UC Berkeley PATH is pleased to announce the creation of the Berkeley DeepDrive (BDD) Industry Consortium. This research alliance will investigate state-of-the-art technologies in computer vision and machine learning for automotive applications. Professor Trevor Darrell, Faculty Director of PATH, will lead the BDD center, with Ken Goldberg and Thomas West serving as associate directors.
The multi-disciplinary Center brings new faculty and researchers together from PATH, the Electrical Engineering and Computer Science Department, Center for Information Technology Research in the Interest of Society (CITRIS) robotics, and the Berkeley Vision and Learning Center (BVLC) to investigate state-of-the-art technologies merging computer vision and machine learning for automotive applications.
The BDD center will guide the next generation of research on deep automotive perception through the integration of two very important technologies: vision and vehicles. The center’s work will comprise fundamental research, embedded/hardened implementation, and real-world demonstrations and will focus on several key research themes, including:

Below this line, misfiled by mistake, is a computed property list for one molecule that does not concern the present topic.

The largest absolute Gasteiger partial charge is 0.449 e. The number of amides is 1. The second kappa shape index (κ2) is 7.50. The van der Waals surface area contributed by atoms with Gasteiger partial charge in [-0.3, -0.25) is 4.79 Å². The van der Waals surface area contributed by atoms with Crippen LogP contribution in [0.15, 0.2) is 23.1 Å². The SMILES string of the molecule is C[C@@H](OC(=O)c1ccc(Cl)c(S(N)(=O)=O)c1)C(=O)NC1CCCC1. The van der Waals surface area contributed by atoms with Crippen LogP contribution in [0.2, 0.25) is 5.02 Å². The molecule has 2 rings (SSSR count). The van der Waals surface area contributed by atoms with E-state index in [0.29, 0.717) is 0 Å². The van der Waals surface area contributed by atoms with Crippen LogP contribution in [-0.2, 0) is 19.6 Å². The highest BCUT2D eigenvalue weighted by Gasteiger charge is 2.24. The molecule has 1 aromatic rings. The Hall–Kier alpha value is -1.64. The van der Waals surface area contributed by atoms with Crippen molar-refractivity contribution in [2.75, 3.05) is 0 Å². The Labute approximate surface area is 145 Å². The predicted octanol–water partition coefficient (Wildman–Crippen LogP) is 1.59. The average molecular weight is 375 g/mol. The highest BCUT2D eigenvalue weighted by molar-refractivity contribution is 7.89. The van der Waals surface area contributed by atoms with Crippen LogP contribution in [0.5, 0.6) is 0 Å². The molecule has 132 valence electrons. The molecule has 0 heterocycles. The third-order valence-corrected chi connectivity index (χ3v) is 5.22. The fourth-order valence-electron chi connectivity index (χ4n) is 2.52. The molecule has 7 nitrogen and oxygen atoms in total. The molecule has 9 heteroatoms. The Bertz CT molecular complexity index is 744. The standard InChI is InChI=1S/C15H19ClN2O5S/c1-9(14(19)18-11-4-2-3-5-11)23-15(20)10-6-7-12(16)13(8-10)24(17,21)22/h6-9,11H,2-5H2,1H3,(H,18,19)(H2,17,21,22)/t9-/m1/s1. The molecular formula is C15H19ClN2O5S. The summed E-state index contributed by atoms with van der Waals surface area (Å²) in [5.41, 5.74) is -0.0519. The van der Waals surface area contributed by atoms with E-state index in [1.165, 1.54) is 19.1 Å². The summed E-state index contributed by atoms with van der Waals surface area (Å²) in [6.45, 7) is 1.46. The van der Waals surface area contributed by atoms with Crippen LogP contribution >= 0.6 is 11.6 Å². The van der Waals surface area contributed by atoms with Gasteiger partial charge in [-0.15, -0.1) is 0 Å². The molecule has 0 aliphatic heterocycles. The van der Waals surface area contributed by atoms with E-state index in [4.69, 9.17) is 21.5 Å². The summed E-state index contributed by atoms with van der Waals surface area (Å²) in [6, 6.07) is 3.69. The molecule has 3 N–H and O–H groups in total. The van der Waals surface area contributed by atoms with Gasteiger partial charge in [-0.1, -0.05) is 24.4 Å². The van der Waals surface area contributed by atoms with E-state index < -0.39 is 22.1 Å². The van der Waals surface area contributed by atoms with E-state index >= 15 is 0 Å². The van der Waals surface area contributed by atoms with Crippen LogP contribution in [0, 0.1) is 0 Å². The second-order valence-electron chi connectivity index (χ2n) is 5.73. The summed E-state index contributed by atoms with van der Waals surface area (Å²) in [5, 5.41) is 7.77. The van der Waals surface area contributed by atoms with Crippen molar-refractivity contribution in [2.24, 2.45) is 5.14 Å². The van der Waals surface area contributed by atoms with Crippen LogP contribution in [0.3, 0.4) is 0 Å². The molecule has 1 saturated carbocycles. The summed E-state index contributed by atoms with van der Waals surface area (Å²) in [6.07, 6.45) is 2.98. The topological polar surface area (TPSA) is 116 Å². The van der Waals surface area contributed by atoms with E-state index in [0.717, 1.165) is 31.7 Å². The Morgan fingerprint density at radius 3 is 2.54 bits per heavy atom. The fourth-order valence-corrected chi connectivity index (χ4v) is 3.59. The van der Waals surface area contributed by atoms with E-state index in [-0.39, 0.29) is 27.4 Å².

- Low power and embedded CAFFE development
- Efficient pedestrian detection
- Pedestrian intent detection
- Deep Driving Control policies
- Scene classification and scene affordance estimation
The CAFFE framework, developed at UC Berkeley by Prof. Darrell’s lab, will serve as the foundation for much of the center’s work. CAFFE is a deep learning framework with expression, speed, and modularity at its core. CAFFE has been applied at scale in a wide range of industries, however, embedded applications of deep learning needed for the automotive world were not a focus area until now.
The Berkeley DeepDrive Center will bring deep automotive perception to the forefront. Conventional deployed technology for automotive computer vision is three to five years removed from the research state-of-the-art. Although dramatic progress has been made in the field of computer vision, the applications have yet to carry over to the automotive field. Thus the need, and driving force behind the Berkeley DeepDrive Center.